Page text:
Coming up big in key moments is part of the reason why Candace Parker once dubbed Gray the “Point Gawd.”
During the 2016 finals, when Parker and Gray were teammates with Los Angeles, Gray was instrumental in a decisive Game 5 against the Minnesota Lynx. She reeled off 11 consecutive points late in the third quarter and early into the fourth, helping the Sparks keep pace with the Lynx down the stretch to ultimately come away with the WNBA championship. Both teams met again in the 2017 finals. In Game 1, Gray scored a then-career-high 27 points, hitting a last-second shot to give the Sparks a one-point win. Los Angeles, where Gray played until she joined the Aces in 2021, eventually lost the series, but Gray’s reputation as a clutch shooter and point guard was on the rise.
On an Aces team stacked with talent and multiple scorers, Gray’s points and field-goal attempts per game went down slightly in her first year in Las Vegas. But this past season, her assists, field-goal percentage, effective field-goal percentage and PER all went up. She also had the best 2-point field goal percentage of her career (54.6 percent). Still, while four of the other five Aces starters — Jackie Young, Plum, A’ja Wilson and Dearica Hamby — made the All-Star Game in Chicago, Gray was surprisingly left off the roster.
The apparent snub by voting fans, media members and players ignited Gray’s competitive fire. She was on a mission the second half of the season, averaging 15.8 points per game on 54.3 percent shooting. By the time the playoffs rolled around, it was apparent Gray was playing at a completely different level.
“She played with a big chip on her shoulder, and when your point guard has that in her, we had no choice but to fall in line and win it all with her,” Wilson said in a statement.
WNBA veteran and Phoenix Mercury legend Diana Taurasi knows a thing or two about playing with a chip on her shoulder, especially during the playoffs. In 2021, she connected on eight 3s in a dominating Game 2 semifinals performance against Las Vegas — all on an injured foot. Taurasi scored a playoff career-high 37 points on 76.9 percent shooting. It’s only fitting that Gray returned the favor this year in Game 2 of the first round against the Mercury, scoring 27 points, dishing out eight assists and hitting seven 3’s of her own. The Aces walked off the court with a 117-80 win and the 2-0 series sweep.
Gray made it look easy. But Antonelli says there’s much more that goes into a clutch performance. It requires a lot of hard work and hours of film study.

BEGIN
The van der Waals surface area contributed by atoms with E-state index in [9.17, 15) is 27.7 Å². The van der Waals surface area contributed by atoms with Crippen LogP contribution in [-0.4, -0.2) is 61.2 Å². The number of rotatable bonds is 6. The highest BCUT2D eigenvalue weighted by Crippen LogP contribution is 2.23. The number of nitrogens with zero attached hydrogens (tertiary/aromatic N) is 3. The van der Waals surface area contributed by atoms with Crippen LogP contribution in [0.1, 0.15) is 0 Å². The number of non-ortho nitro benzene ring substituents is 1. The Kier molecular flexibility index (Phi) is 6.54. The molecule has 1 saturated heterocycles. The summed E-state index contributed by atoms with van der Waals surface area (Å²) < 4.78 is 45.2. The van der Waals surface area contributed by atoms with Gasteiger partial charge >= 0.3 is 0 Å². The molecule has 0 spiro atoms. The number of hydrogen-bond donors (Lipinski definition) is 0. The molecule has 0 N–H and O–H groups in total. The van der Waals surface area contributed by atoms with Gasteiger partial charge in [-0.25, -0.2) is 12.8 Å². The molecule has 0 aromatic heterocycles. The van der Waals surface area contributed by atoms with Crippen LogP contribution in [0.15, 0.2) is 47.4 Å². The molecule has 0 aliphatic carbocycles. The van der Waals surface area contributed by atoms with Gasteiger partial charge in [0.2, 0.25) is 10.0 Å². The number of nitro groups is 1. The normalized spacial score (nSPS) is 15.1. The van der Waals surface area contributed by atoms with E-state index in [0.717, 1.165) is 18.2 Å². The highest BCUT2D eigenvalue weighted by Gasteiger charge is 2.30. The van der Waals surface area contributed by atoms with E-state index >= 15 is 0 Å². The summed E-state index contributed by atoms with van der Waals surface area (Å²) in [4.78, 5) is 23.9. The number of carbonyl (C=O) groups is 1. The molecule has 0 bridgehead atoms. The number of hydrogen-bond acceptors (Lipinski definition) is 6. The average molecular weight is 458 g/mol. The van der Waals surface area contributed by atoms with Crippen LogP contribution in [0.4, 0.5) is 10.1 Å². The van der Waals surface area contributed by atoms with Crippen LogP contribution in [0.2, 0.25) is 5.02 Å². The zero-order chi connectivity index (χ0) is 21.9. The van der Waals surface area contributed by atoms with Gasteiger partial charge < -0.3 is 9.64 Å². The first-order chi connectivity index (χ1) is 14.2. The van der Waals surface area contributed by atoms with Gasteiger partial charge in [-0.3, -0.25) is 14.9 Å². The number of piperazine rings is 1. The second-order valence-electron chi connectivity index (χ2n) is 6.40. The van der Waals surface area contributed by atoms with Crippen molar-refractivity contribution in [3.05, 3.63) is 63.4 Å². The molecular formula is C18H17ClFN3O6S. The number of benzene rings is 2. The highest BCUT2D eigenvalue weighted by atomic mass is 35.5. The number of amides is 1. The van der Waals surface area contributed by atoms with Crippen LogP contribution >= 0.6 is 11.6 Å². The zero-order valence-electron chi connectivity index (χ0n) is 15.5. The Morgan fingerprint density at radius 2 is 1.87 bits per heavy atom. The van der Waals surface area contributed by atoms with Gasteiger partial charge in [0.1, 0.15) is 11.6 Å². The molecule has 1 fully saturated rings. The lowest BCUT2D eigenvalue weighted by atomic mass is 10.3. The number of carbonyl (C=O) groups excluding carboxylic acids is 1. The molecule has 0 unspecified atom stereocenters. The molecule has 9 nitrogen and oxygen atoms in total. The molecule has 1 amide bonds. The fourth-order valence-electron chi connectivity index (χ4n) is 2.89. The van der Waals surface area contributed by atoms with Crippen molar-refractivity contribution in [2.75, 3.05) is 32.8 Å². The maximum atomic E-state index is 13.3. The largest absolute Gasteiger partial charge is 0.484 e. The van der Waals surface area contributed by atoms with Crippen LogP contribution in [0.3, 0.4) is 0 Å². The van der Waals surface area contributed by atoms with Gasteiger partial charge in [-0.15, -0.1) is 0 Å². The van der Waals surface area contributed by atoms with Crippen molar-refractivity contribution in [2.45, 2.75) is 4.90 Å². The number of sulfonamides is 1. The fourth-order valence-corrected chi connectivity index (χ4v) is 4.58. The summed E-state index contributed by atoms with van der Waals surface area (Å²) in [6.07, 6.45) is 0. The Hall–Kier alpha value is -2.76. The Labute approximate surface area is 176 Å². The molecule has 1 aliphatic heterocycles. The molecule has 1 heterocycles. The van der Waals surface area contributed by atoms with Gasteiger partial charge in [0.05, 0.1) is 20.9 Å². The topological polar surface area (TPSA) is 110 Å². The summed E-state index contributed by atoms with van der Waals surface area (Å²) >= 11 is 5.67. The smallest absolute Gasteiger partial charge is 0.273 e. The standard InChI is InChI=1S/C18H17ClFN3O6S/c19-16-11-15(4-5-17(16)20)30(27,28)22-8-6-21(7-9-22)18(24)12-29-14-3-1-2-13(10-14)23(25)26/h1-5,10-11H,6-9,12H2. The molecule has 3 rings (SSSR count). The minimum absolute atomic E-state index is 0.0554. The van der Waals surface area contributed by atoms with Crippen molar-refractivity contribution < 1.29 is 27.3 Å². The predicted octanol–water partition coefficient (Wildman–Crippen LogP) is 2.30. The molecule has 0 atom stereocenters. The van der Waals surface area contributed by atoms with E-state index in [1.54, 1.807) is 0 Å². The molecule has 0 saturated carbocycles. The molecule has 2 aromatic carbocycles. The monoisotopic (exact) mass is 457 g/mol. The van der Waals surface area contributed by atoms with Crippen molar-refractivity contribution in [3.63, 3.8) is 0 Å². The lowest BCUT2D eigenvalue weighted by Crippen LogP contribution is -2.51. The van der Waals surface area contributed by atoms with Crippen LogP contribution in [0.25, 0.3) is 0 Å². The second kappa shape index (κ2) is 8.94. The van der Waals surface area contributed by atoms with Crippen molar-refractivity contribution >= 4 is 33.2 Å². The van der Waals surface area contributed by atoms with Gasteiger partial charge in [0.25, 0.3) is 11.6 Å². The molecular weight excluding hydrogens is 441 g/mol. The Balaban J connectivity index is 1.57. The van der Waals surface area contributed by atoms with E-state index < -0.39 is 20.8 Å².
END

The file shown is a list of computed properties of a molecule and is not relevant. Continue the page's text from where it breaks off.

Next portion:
“I call that understanding the three Ws of good point guard play,” she says. “Who to get the ball to, when and where. Creative shot-making abilities and a competitive focus to allow all the study and work to come together. … No one understands the amount of work that was put in.”
Gray’s hard work paid off. Her entire playoff run, from the first round to the Finals, is one of the best ever in WNBA history. Take a look at the record books and you’ll find Cappie Pondexter’s six-game run of 25 points or more in 2007 and Candice Dupree’s 66.3 field goal percentage through seven games in 2014 — both with championship Mercury teams. Courtney Vandersloot racked up 102 assists in 10 games for the Chicago Sky in 2021 on their way to a title, and Lisa Leslie had 31 total blocks for the Sparks in seven games in their 2001 championship. Similarly, what Gray was able to accomplish over a 10-game stretch for the Aces is remarkable.
Plum might be right about the rarity of Gray’s feat. We may never see another playoff run as efficient and consistent.
But as long as the Point Gawd is still playing, there’s a chance. The next time Gray lifts up for a shot with a hand in her face, fading away from the basket off her back foot as the ball flies high into the air and sails through the net, we’ll be reminded.
And we shouldn’t be surprised that she did it again.
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(Illustration: John Bradford / The Athletic; photos: Ethan Miller, Steph Chambers / Getty Images)